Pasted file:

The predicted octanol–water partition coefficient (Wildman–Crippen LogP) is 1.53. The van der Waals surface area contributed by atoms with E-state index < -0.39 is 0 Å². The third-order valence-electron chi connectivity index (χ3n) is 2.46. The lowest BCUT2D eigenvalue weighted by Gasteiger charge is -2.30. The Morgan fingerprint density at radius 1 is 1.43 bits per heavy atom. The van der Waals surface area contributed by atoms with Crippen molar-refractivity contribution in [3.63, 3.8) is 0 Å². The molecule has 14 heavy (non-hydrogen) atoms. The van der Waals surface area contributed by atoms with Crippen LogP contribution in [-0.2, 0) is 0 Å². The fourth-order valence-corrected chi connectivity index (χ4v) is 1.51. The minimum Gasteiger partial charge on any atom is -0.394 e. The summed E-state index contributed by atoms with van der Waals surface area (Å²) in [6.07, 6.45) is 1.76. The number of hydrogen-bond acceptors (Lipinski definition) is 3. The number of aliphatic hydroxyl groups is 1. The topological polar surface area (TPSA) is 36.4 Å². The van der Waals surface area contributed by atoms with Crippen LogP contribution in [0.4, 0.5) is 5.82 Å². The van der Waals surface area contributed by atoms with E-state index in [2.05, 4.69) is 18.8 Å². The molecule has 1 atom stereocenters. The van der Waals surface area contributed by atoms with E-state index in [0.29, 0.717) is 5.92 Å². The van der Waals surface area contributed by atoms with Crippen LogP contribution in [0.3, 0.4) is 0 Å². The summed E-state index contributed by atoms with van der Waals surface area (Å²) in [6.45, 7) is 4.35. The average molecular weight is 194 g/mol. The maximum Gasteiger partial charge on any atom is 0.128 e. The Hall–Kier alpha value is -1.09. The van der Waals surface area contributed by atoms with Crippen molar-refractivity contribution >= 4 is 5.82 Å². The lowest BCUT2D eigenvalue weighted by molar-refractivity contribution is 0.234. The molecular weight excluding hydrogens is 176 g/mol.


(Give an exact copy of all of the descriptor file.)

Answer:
The predicted octanol–water partition coefficient (Wildman–Crippen LogP) is 1.53. The van der Waals surface area contributed by atoms with E-state index < -0.39 is 0 Å². The third-order valence-electron chi connectivity index (χ3n) is 2.46. The lowest BCUT2D eigenvalue weighted by Gasteiger charge is -2.30. The Morgan fingerprint density at radius 1 is 1.43 bits per heavy atom. The van der Waals surface area contributed by atoms with Crippen molar-refractivity contribution in [3.63, 3.8) is 0 Å². The molecule has 14 heavy (non-hydrogen) atoms. The van der Waals surface area contributed by atoms with Crippen LogP contribution in [-0.2, 0) is 0 Å². The fourth-order valence-corrected chi connectivity index (χ4v) is 1.51. The minimum Gasteiger partial charge on any atom is -0.394 e. The summed E-state index contributed by atoms with van der Waals surface area (Å²) in [6.07, 6.45) is 1.76. The number of hydrogen-bond acceptors (Lipinski definition) is 3. The number of aliphatic hydroxyl groups is 1. The topological polar surface area (TPSA) is 36.4 Å². The van der Waals surface area contributed by atoms with Crippen LogP contribution in [0.4, 0.5) is 5.82 Å². The van der Waals surface area contributed by atoms with E-state index in [2.05, 4.69) is 18.8 Å². The molecule has 1 atom stereocenters. The van der Waals surface area contributed by atoms with E-state index in [0.29, 0.717) is 5.92 Å². The van der Waals surface area contributed by atoms with Crippen LogP contribution in [0.3, 0.4) is 0 Å². The summed E-state index contributed by atoms with van der Waals surface area (Å²) in [6.45, 7) is 4.35. The average molecular weight is 194 g/mol. The maximum Gasteiger partial charge on any atom is 0.128 e. The Hall–Kier alpha value is -1.09. The van der Waals surface area contributed by atoms with Crippen molar-refractivity contribution >= 4 is 5.82 Å². The lowest BCUT2D eigenvalue weighted by molar-refractivity contribution is 0.234. The molecular weight excluding hydrogens is 176 g/mol.